Mood and energy level also swing with variations of interest and challenge. When bored, unengaged, or trapped by a task, the person with ADHD is lethargic, quarrelsome, and filled with dissatisfaction.
Why Our Motors Always Run
By the time most people with ADHD are adolescents, their physical hyperactivity has been pushed inward and hidden. But it is there and it still impairs the ability to engage in the moment, listen to other people, to relax enough to fall asleep at night, and to have periods of peace.
So when the distractibility and impulsivity are brought back to normal levels by stimulant medication, a person with ADHD may not be able to make use of his becalmed state. He is still driven forward as if by a motor on the inside, hidden from the rest of the world. By adolescence, most people with ADHD-style nervous systems have acquired the social skills necessary to cover up that they are not present.
But they rarely get away with it entirely. When they tune back into what has gone on while they were lost in their thoughts, the world has moved on without them. Uh-oh. They are lost and do not know what is going on, what they missed, and what is now expected of them. Their reentry into the neurotypical world is unpleasant and disorienting. To individuals with ADHD, the external world is not as bright as the fantastic ideas they had while lost in their own thoughts.
Why Organization Eludes Us
The ADHD mind is a vast and unorganized library. It contains masses of information in snippets, but not whole books. The information exists in many forms — as articles, videos, audio clips, Internet pages — and also in forms and thoughts that no one has ever had before. But there is no card catalog, and the “books” are not organized by subject or even alphabetized.
Each person with ADHD has his or her own brain library and own way of storing that huge amount of material. No wonder the average person with ADHD cannot access the right piece of information at the moment it is needed — there is no reliable mechanism for locating it. Important items (God help us, important to someone else) have no fixed place, and might as well be invisible or missing entirely. For example:
The child with ADHD comes home and tells Mom that he has no homework to do. He watches TV or plays video games until his bedtime. Then he recalls that he has a major report due in the morning. Was the child consciously lying to the parent, or was he truly unaware of the important task?
For a person with ADHD, information and memories that are out of sight are out of mind. Her mind is a computer in RAM, with no reliable access to information on the hard drive.
Working memory is the ability to have data available in one’s mind, and to be able to manipulate that data to come up with an answer or a plan of action. The mind of a person with ADHD is full of the minutiae of life (“Where are my keys?” “Where did I park the car?”), so there is little room left for new thoughts and memories. Something has to be discarded or forgotten to make room for new information. Often the information individuals with ADHD need is in their memory…somewhere. It is just not available on demand.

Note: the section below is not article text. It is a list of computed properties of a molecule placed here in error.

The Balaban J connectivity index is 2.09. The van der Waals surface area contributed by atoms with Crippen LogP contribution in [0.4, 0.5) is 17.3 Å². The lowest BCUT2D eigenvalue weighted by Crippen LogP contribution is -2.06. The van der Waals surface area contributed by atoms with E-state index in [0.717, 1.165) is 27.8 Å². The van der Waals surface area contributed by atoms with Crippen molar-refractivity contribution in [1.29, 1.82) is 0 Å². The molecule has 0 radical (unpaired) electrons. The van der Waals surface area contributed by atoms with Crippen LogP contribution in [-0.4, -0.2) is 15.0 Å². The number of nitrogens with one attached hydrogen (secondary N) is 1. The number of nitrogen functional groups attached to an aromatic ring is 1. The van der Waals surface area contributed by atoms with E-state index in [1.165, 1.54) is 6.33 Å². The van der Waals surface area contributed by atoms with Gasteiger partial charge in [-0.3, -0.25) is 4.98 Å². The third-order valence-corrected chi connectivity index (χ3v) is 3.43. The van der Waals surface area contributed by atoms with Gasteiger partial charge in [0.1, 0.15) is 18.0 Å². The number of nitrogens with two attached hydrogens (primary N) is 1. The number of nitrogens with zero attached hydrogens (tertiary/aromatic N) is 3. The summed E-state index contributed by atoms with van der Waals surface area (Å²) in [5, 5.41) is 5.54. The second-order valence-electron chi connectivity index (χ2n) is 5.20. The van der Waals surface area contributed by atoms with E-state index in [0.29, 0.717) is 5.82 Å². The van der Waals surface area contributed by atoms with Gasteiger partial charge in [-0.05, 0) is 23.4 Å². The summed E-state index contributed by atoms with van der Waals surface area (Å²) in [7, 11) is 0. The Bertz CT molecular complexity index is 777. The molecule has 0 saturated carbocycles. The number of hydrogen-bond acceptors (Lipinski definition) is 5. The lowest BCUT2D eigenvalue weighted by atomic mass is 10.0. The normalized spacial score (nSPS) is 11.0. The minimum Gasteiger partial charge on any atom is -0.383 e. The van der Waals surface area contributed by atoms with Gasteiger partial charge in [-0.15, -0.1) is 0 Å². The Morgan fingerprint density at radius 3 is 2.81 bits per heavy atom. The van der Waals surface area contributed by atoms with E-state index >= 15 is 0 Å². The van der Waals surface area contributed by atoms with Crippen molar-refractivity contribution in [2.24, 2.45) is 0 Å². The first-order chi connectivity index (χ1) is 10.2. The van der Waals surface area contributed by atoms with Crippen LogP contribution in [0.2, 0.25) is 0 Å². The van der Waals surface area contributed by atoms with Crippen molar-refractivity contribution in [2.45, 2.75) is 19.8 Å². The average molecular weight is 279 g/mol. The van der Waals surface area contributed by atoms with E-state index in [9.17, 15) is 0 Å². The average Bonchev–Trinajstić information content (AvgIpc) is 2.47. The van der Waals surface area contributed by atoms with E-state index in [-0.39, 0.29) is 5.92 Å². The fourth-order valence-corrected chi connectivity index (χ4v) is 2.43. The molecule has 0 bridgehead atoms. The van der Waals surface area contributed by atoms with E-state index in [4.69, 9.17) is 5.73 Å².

Why We Don’t See Ourselves Clearly
People from the ADHD world have little self-awareness. While they can often read other people well, it is hard for the average person with ADHD to know, from moment to moment, how they themselves are doing, the effect they are having on others, and how they feel about it all. Neurotypicals misinterpret this as being callous, narcissistic, uncaring, or socially inept. Taken together, the vulnerability of a person with ADHD to the negative feedback of others, and the lack of ability to observe oneself in the moment, make a witch’s brew.
If a person cannot see what is going on in the moment, the feedback loop by which he learns is broken. If a person does not know what is wrong or in what particular way it is wrong, she doesn’t know how to fix it. If people with ADHD don’t know what they’re doing right, they don’t do more of it. They don’t learn from experience.
The inability of the ADHD mind to discern how things are going has many implications:
> Many people with ADHD find that the feedback they get from other people is different from what they perceive. They find out, many times (and often too late), that the other people were right all along. It isn’t until something goes wrong that they are able to see and understand what was obvious to everybody else. Then, they come to believe that they can’t trust their own perceptions of what is going on. They lose self-confidence. Even if they argue it, many people with ADHD are never sure that they are right about anything.
> People with ADHD may not be able to recognize the benefits of medication, even when those benefits are obvious. If a patient sees neither the problems of ADHD nor the benefits of treatment, he finds no reason to continue treatment.
> Individuals with ADHD often see themselves as misunderstood, unappreciated, and attacked for no reason. Alienation is a common theme. Many think that only another person with ADHD could possibly “get” them.
Why We’re Time Challenged
Because people with ADHD don’t have a reliable sense of time, everything happens right now or not at all. Along with the concept of ordination (what must be done first; what must come second) there must also be the concept of time. The thing at the top of the list must be done first, and there must be time left to do the entire task.
I made the observation that 85 percent of my ADHD patients do not wear or own a watch. More than half of those who wore a watch did not use it, but wore it as jewelry or to not hurt the feelings of the person who gave it to them. For individuals with ADHD, time is a meaningless abstraction. It seems important to other people, but people with ADHD have never gotten the hang of it.
William Dodson, M.D., is a member of ADDitude’s ADHD Specialist Panel.